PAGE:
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TikTok's Success In Making Songs Chart

Oct 28, 2021

Photo Credit: Photo by Sumeet B on Unsplash

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If you’re a creator, ‘tis the season to make money.

From a creator point of view, platforms like TikTok have knocked down doors. With no barrier to entry, anybody with a viral video can become a breakout star. Not so long ago, the major record labels were the undisputed gatekeepers. Either you got a record contract with a big record company, or you were on your own, with almost zero chance of becoming famous.

Today, when record executives notice a surge in streams of one of their artist’s songs--even a track they might not even have realized could be a single--they can often trace the uptick to a fan-made TikTok video. Then the record label can respond to popular demand by releasing an official version to keep the trend going.

One of the first major examples of TikTok’s success in making songs chart was Lil Nas X, whose “Old Town Road” first began to catch fire on TikTok, and has since gone on to break records for longest time spent at #1 on the Billboard chart.

Of course, the power of a video to promote music is nothing new. MTV just celebrated its 40th Anniversary, and #1 singles from The Police’s “Every Breath You Take” to Michael Jackson’s “Thriller” gained popularity in part through their accompanying music videos. And part of what made MTV so revolutionary is they were able to break artists who might otherwise not have had a place on traditional radio formats. Radiohead, for example, was embraced by MTV long before they were big on commercial radio. 

The difference with more recent #1 hits--such as Megan Thee Stallion and Beyoncé’s “Savage,” Doja Cat and Nicki Minaj’s “Say So,” 24kGoldn and Iann Dior’s “Mood” is that the videos that went viral were made by fans. 

When the pandemic came along and forced all of us indoors where we spent even more time glued to our phones, the power and centrality of TikTok continued to steamroll. And the ability of up-and-coming artists to connect with bigger artists and capture attention has gotten significantly easier thanks to pearpop’s weekly Challenges, in which artists offer cash and other rewards to TikTok users who reach a certain threshold of views while promoting a particular song. These pearpop Challenges helped fuel an 86% uptick in streams for DJ Snake and Selena Gomez's "Selfish Love." Other examples of successful pearpop Challenges include Maroon 5 "Memories, "Leah Kate "Calabasas," Wale "Angles," Marshmello "Back In Time," and OneRepublic "Run."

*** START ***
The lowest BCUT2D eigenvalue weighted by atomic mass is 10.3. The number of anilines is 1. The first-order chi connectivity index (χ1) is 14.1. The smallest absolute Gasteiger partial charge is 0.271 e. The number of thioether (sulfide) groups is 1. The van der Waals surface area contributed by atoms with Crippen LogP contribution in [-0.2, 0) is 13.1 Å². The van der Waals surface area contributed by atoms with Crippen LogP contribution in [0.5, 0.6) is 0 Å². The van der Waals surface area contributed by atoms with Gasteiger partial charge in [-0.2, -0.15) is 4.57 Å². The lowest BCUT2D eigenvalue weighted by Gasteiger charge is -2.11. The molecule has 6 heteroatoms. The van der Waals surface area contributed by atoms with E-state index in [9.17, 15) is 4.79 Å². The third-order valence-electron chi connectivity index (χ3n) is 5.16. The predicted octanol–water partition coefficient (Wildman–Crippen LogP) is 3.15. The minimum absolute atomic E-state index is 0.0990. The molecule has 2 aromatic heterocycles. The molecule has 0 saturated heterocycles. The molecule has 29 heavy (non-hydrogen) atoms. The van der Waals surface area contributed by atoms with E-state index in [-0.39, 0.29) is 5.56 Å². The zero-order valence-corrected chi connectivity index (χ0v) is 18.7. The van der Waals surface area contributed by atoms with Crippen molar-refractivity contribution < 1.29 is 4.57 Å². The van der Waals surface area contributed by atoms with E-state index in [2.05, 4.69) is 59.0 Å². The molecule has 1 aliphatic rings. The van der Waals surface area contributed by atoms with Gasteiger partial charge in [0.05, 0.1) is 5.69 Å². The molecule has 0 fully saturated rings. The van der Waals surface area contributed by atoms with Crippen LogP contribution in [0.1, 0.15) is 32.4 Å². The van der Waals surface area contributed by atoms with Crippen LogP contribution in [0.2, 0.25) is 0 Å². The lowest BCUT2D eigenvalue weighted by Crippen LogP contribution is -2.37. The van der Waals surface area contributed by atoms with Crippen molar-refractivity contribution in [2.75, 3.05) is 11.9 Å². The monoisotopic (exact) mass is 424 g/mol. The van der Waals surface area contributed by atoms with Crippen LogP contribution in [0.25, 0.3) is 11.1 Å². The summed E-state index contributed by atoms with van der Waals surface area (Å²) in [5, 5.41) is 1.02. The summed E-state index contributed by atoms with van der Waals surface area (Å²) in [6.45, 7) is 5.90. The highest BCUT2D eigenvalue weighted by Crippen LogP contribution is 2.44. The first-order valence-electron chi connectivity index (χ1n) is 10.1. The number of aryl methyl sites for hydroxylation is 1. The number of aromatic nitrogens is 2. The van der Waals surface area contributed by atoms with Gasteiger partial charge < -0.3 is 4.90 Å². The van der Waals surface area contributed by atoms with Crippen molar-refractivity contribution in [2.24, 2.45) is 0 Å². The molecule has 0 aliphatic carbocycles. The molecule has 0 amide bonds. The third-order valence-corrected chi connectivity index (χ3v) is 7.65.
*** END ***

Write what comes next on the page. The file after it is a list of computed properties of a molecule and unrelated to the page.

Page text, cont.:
All of this is proof that the power structure of the music business has become decentralized. A new feedback loop has evolved, one in which fans create popular memes, and then major artists share their favourite TikTok discoveries and tag the creators so they can repost and give credit. In addition, thanks to pearpop, creators can also create duets with their favorite artists. This means that creators and influencers now have a major role in determining a song's success.

It’s a win-win situation: the record labels have discovered there’s serious value in partnering with pearpop because each time we feature one of their artist’s songs in a Challenge, the song can gain huge exposure and our creators earn money based on the amount of views they receive. Artists and record labels need creators, and pearpop has empowered them to not only reach you but pay you.

In effect, pearpop has expanded the musical economy by triangulating, and creating a space where record labels and creators can work together in new ways. pearpop has provided a way for record labels to target their spending power, by providing a conduit to target the people with the true power to blow up a song: you, the creators.


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